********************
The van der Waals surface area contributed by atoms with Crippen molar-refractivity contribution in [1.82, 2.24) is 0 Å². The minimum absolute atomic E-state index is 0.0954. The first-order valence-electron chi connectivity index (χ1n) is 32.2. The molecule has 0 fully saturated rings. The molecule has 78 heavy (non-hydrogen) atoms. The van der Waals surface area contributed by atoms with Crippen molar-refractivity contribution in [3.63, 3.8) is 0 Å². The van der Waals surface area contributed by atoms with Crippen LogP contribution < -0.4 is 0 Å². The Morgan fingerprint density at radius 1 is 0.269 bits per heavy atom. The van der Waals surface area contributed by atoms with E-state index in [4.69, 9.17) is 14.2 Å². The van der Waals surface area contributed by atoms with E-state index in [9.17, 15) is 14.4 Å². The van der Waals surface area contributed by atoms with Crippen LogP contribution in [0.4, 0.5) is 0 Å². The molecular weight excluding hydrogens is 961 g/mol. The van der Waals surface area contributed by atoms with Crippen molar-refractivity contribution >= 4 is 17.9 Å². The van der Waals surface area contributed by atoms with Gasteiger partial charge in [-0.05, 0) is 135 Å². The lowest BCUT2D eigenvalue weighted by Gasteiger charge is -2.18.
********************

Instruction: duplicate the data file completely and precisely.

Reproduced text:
The van der Waals surface area contributed by atoms with Crippen molar-refractivity contribution in [1.82, 2.24) is 0 Å². The minimum absolute atomic E-state index is 0.0954. The first-order valence-electron chi connectivity index (χ1n) is 32.2. The molecule has 0 fully saturated rings. The molecule has 78 heavy (non-hydrogen) atoms. The van der Waals surface area contributed by atoms with Crippen molar-refractivity contribution in [3.63, 3.8) is 0 Å². The van der Waals surface area contributed by atoms with Crippen LogP contribution < -0.4 is 0 Å². The Morgan fingerprint density at radius 1 is 0.269 bits per heavy atom. The van der Waals surface area contributed by atoms with E-state index in [4.69, 9.17) is 14.2 Å². The van der Waals surface area contributed by atoms with E-state index in [9.17, 15) is 14.4 Å². The van der Waals surface area contributed by atoms with Crippen LogP contribution in [0.4, 0.5) is 0 Å². The molecular weight excluding hydrogens is 961 g/mol. The van der Waals surface area contributed by atoms with Crippen molar-refractivity contribution >= 4 is 17.9 Å². The van der Waals surface area contributed by atoms with Gasteiger partial charge in [-0.05, 0) is 135 Å². The lowest BCUT2D eigenvalue weighted by Gasteiger charge is -2.18.